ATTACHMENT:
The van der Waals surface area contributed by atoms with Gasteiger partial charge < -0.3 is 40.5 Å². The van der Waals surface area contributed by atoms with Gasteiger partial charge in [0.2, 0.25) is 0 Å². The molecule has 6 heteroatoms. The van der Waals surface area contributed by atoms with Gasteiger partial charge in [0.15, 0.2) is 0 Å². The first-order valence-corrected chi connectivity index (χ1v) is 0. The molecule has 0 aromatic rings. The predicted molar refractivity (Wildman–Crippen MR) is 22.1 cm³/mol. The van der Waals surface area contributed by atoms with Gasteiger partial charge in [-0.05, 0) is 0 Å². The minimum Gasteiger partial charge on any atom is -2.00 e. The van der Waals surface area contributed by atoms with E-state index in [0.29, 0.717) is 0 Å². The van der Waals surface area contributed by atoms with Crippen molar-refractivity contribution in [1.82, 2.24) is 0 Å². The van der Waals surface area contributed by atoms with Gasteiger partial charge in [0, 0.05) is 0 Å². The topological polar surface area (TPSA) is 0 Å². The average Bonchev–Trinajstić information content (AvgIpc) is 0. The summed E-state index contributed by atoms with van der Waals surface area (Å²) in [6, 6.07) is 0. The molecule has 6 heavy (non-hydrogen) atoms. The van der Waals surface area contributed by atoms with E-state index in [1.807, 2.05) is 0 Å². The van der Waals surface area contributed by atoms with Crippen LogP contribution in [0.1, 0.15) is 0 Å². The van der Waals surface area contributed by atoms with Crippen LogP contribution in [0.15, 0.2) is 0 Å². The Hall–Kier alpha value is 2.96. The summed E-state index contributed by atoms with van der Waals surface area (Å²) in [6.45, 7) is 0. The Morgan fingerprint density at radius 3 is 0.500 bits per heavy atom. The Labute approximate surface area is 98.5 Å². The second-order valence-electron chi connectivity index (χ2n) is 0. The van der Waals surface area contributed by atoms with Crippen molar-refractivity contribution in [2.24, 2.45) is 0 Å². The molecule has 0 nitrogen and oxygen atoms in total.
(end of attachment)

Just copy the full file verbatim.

The van der Waals surface area contributed by atoms with Gasteiger partial charge < -0.3 is 40.5 Å². The van der Waals surface area contributed by atoms with Gasteiger partial charge in [0.2, 0.25) is 0 Å². The molecule has 6 heteroatoms. The van der Waals surface area contributed by atoms with Gasteiger partial charge in [0.15, 0.2) is 0 Å². The first-order valence-corrected chi connectivity index (χ1v) is 0. The molecule has 0 aromatic rings. The predicted molar refractivity (Wildman–Crippen MR) is 22.1 cm³/mol. The van der Waals surface area contributed by atoms with Gasteiger partial charge in [-0.05, 0) is 0 Å². The minimum Gasteiger partial charge on any atom is -2.00 e. The van der Waals surface area contributed by atoms with E-state index in [0.29, 0.717) is 0 Å². The van der Waals surface area contributed by atoms with Crippen molar-refractivity contribution in [1.82, 2.24) is 0 Å². The van der Waals surface area contributed by atoms with Gasteiger partial charge in [0, 0.05) is 0 Å². The topological polar surface area (TPSA) is 0 Å². The average Bonchev–Trinajstić information content (AvgIpc) is 0. The summed E-state index contributed by atoms with van der Waals surface area (Å²) in [6, 6.07) is 0. The molecule has 6 heavy (non-hydrogen) atoms. The van der Waals surface area contributed by atoms with E-state index in [1.807, 2.05) is 0 Å². The van der Waals surface area contributed by atoms with Crippen LogP contribution in [0.1, 0.15) is 0 Å². The van der Waals surface area contributed by atoms with Crippen LogP contribution in [0.15, 0.2) is 0 Å². The Hall–Kier alpha value is 2.96. The summed E-state index contributed by atoms with van der Waals surface area (Å²) in [6.45, 7) is 0. The Morgan fingerprint density at radius 3 is 0.500 bits per heavy atom. The Labute approximate surface area is 98.5 Å². The second-order valence-electron chi connectivity index (χ2n) is 0. The van der Waals surface area contributed by atoms with Crippen molar-refractivity contribution in [2.24, 2.45) is 0 Å². The molecule has 0 nitrogen and oxygen atoms in total.